19 May Giving Connects YOU to God
The Sermon on the Mount covers three chapters in the Gospel of Matthew. In the middle chapter, Matthew 6, Jesus turns his attention to three religious practices that people of many faiths have practiced for millennia: giving, praying, and fasting. According to Jesus there is a right way and a wrong way to go about these spiritual disciplines, and what differentiates the two is a question of motive.
The wrong way to practice faith is to look or sound religious for the purpose of impressing other people. That’s actually pretty obvious: when my focus is on what other people think of me, then I’m motivated by self-centered reasons rather than motivated by love of God. That’s why Jesus tells his disciples to give, pray and fast “in secret,” that is, without making a big show of it. The purpose of spiritual practices is not to call attention to ourselves, but to help us develop a deeper relationship with God. We can’t do both at the same time.
How do giving, praying and fasting help us connect more deeply to God? In order to answer that question more fully, I want to look at each practice separately. Today we’ll focus on giving; praying and fasting will be our focus over the next two weeks.
As soon as I wrote, “today we’ll focus on giving,” I think I heard groans emanating through my computer screen. One of the stock complaints about the church is something along the lines of, “they’re always after your money!” Perhaps there are churches where that is true, but my experience is actually the opposite: the church doesn’t talk about money nearly as much as Jesus did. A lot of pastors are uncomfortable talking about money, in part because parishioners often seem so touchy about the subject. Jesus was clearly comfortable marching in “where angels fear to tread.” I’m only guessing, of course, but I can’t help but wonder if that isn’t because he knew that our attitudes around money expose the real truth about the state of our hearts—and Jesus cared a lot, a lot, a lot about our hearts.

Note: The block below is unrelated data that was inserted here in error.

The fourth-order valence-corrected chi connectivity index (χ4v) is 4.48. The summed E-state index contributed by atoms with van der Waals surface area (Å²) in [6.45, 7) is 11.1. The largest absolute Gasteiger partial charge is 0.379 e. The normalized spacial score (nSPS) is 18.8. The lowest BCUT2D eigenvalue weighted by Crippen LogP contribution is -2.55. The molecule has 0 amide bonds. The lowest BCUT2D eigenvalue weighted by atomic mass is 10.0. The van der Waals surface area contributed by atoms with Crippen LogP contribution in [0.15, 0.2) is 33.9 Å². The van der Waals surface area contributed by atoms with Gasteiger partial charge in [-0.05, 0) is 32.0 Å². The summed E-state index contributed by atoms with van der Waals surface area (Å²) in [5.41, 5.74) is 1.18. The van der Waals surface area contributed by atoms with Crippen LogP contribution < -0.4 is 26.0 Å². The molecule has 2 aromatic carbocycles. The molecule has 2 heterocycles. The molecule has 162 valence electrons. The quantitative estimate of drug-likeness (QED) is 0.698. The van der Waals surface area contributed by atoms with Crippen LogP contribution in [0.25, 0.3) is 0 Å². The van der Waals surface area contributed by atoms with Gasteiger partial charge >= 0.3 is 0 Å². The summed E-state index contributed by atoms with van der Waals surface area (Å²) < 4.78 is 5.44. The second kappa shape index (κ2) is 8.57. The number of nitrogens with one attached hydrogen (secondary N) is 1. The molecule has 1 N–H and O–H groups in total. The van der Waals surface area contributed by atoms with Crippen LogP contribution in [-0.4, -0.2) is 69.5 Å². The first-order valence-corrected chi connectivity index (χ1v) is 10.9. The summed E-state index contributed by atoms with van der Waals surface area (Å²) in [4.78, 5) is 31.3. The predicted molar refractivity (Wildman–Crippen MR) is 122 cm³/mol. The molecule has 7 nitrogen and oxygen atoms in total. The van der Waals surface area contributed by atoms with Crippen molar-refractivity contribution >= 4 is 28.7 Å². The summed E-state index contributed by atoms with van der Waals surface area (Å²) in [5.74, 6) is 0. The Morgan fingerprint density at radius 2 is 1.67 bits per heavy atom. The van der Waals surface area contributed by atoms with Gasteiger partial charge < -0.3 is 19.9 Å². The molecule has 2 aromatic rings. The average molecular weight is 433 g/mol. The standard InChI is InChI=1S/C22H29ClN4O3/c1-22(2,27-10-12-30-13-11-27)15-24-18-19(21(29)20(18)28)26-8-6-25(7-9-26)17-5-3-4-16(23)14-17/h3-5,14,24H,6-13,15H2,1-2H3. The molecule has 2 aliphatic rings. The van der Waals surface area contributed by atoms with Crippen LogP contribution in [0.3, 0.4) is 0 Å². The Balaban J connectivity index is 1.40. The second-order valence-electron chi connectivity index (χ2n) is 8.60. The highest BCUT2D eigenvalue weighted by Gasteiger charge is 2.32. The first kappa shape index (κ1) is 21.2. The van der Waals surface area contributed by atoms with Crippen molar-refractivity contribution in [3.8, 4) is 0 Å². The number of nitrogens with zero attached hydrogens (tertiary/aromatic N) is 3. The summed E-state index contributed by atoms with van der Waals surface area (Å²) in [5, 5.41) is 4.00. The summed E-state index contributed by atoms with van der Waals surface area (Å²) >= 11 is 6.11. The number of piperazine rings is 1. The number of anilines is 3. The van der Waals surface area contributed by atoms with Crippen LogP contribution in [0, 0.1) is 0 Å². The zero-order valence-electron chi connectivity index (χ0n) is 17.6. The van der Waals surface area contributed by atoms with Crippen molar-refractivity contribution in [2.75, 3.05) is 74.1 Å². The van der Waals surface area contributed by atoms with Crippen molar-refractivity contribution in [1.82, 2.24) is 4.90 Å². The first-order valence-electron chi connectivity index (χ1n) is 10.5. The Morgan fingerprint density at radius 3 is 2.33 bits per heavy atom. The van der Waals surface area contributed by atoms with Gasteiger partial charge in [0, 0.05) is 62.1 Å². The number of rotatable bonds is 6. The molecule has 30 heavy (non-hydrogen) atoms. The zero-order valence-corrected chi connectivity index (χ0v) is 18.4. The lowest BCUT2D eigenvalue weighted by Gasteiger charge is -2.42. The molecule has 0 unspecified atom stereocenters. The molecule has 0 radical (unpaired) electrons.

There is a fundamental truth that is the core of all that Jesus said about money: everything belongs to God and thus, everything we have is a gift from God. There are certain implications of this core truth. It means, for example, that we are stewards, not owners, of all that we possess, and that in turn means that God has a right to direct our use of God’s possessions that are currently on loan to us. It means that we are to live as caretakers of all that God has created. We are to live as joyful, thankful recipients of the extravagant generosity of God. Gratitude should be a distinguishing characteristic of all of God’s people.
All of this flies in the face of what our culture tells us, of course. We are told explicitly and implicitly that everything we have is a result of our own efforts. We are, thus, “entitled” to do with it as we please. We seem to be blind and deaf to the reality that our ability to learn and be educated, our ability to work, our birth into families and a nation that offers us opportunity, our gifts and talents—none of these things come to us as a result of our own efforts. It’s all gift, pure gift. Jesus invites us to live in grateful response to the gifts of God, and our giving is an indication of whether we really “get it” or not.
Yours for the Kingdom,